Life stretched to the limit. A really great CDQ – Central Dramatic Question – that grabs you by the throat and never lets go. A happy or bittersweet ending – BUT no art-house ambiguous ending.

How important are names to you in your books? Do you choose the names based on liking the way it sounds or the meaning? Do you have any name choosing resources you recommend?

Very. Spend a lot of time on names. Try to match a name to character trait or standing. Often use nicknames, which exaggerate the trait. In “Outside Chance” I have a cheeky cockney, who gives everyone a nickname (often unflattering) that makes everyone else laugh.

Do you read your reviews? Do you respond to them, good or bad? Do you have any advice on how to deal with the bad?

Yes. Savor the good ones and rant/burn the bad ones. As a great playwright once said “A bad review should spoil your breakfast, but never your lunch.” Once calmed down, I usually learn a lot from the bad ones.

What are some events you have attended or participated in that has been a positive experience/influence on/for your writing?

London screenplay conference – where very candid professionals bared it all – laying out the fickle cruel nature of the biz. Applies to novels.

What is the easiest/hardest scene for you to write, why? (Love, action, fight, death, racy, controversial, etc…)

Easiest is action/adventure, because it’s escapist fun. Hardest is a terrorist act, because it’s dark mindless violence. Mankind’s worst moments.

What would you like to write about that you have never written about before?

Theater of the absurd. With a deep meaning about life.

Have you ever had a book idea or characters come to you in a dream? What did you do about it afterwards?

Nope. My dreams are too weird and apparently meaningless drivel.

Do you have any characters you would like to introduce in other books or a combination of characters from multiple books you would like to write about in one book?

Never thought about that. My characters seem only fit for the theme of that book. They would, of course, show up in series or sequels.

Were your characters based off real life people/events or did you make it all up?

Most are stretched composites of people I’ve known – often mixed with one’s I’ve read about or seen on films/TV.

What are the most important elements of good writing? According to you, what tools are must-haves for writers?

A brilliant idea. The shear guts to have your own “voice”. Shake off inhibitions. Read Malcolm Gladwell’s “Outliers” (his 10,000 hrs theory). Read, learn and grow from other successful authors. And early on – devour as many books as you can on the “craft” of writing, so it will allow the “art” to flow out. Reflect on the great 19th century painters, who first spent 5+ years as apprentices under master artists.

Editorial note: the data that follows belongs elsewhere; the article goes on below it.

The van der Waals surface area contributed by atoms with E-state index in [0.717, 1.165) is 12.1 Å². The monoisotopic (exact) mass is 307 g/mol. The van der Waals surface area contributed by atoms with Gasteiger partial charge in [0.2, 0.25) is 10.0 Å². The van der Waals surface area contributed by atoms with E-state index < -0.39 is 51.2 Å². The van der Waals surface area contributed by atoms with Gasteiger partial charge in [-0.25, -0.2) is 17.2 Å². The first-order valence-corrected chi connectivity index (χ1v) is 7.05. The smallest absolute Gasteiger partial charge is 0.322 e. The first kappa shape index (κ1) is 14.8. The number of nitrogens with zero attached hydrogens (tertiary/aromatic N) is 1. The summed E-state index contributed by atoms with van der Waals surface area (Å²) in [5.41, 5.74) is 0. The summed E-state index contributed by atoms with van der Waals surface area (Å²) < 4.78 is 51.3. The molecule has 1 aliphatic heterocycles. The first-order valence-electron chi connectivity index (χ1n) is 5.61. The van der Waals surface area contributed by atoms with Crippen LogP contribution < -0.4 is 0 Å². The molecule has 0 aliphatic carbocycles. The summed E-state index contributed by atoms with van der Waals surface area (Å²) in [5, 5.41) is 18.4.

What book(s), author(s), or significant life event(s) have had a positive or negative influence in your life that inspired you to begin writing?

Malcolm Gladwell’s “Outliers” (his 10,000 hrs theory). I’ve read and watched an awful lot from childhood, and would be hard pressed to single one out. Don’t think I’ve had a significant life event.

What are your thoughts about eBooks vs. print books?

Prefer hardcopy – but eBooks are more convenient, because I can carry a full library with me.

Do you view writing as a career, labor of love, hobby, creative outlet, therapy, or something else?

A full-time career.

Were there any challenges (research, literary, psychological, or logistical) in bringing your book to life?

Unbelievable amount of re-writes.

Do you proofread/edit your own books or do you send them off to an editor? If you send them off to an editor, who/what have you had the best experience with?

Good at proofreading and have found some highly experienced close novelist friends who are very good at editing pointers.

What are the advantages/disadvantages of self or traditional publishing?

In self-publishing you have complete freedom/control, BUT it’s hard to be objective – plus most writers are clueless about marketing. Traditional publishers take control away and are so…. slow – but it makes up for it in objective editing guidance and often brilliant marketing.

Do you have a subject/genre you would never write about, why?

Horror. I’m too easily frightened.

What motivates you to write and where does your inspiration come from?

I feel I have to. Don’t know why. Inspiration comes along every day – grabbing me for reasons I don’t understand. Except that my mind is always open. Someone’s turn of phrase? Turning an idea on its head. Oddball snatch of conversation. Whatever. I immediately know it when it happens.

What makes your book stand out from the crowd?

Like them or not – they’re not dull. I’m lucky in having an extremely low boredom threshold. Books, newspapers, TV, movies, pub bores.

Do you design your own cover? If not who does, why?

Yup – front and back.

What is your most/least favorite part of the writing process, why?

Least Ugh – marketing and rejection. I need them both – but don’t want them. Best Having characters rise up, and come alive right in front of me.